Looking forward, we believe that economic activity will recover further in the remainder of the year and first half of 2014. We expect China to grow 7.7% in 2013 and 8.5% in 2014 (Figure 8). Our forecasts reflect a positive inventory trend, better domestic demand, an increase in the velocity of money (due to the rise in business confidence), faster real estate investment (given about a 30% yoy increase in land sales measured in GFA in 1H this year) and infrastructure investment, as well as an improvement in G3 demand for China exports. This August's PMI reading showed signs of healthier demand conditions in the Chinese economy, indicated by the large increases in August PMI sub-index readings of raw material prices, new orders and new export orders.
In the coming 6-9 months, we expect the recovery will most likely be led by stronger investment by real estate developers and infrastructure spending. The third plenary session of the Party Congress in November, which will announce a major package of economic reform (e.g. with further deregulation measures), should give another boost to business confidence, in our view. Recentlyannounced policy measures will begin or continue to unleash their positive impact on the economy. The growth-supporting measures announced lately include the expansion of the pilot program of securitization of credit assets, which aims to activate the stock of liquidity, exemption for micro firms from VAT and business tax, the set-up of the Railway Development Fund to speed up railway construction, and policies to encourage private sector investment in urban infrastructure, subways, and environmental projects.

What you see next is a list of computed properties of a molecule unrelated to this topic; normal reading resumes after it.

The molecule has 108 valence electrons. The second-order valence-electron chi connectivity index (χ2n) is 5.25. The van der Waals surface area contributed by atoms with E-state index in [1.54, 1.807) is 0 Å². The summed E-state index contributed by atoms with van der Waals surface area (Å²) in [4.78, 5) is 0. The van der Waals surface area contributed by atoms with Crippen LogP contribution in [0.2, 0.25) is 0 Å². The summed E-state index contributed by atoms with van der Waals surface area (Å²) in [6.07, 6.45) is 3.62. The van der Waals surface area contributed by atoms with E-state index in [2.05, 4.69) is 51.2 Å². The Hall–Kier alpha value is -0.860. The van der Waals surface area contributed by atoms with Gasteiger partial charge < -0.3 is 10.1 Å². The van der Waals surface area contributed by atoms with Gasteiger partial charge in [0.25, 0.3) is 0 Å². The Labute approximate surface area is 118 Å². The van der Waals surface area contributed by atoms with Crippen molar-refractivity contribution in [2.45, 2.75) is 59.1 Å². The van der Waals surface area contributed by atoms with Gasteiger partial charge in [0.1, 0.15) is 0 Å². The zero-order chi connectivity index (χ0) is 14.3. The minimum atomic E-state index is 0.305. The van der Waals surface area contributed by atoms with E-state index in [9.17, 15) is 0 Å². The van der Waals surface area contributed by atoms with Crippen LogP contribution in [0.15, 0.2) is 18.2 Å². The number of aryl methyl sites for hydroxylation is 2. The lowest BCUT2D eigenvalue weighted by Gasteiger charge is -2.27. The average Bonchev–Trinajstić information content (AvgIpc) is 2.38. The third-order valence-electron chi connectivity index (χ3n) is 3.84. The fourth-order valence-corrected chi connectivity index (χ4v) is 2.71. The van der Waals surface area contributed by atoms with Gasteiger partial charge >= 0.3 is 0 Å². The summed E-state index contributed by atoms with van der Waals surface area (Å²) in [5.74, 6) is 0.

Eoin Treacy's view The Chinese administration has been leaning on some of the country's traditional growth engines in an effort to deflate the dual property and infrastructure investment bubbles. To a greater or lesser extent this checked the advance in property prices, but the most acute effect of tightening was on leveraged corporates and SMEs who depended on access to cheap credit. This created demand for shadow banking products and private lending networks which have more recently been targeted by the administration. Against this background, the consumer sector continues to expand and services represent an increasingly important segment of the economy.
One of the primary results of tightening has been a valuation contraction on the stock market with the Hong Kong listed H-Shares Index at historic P/E of 8.01 and dividend yield of 3.95%. The Hang Seng Index has a P/E of 10.23 and yields 3.39%. These valuations are competitive on both relative and absolute comparisons with just about anywhere.
The H-Share Index retested the lower side of its 18-month range in late June and continues to hold a progression of higher reaction lows. A sustained move below 9750 would be required to question potential for continued higher to lateral ranging.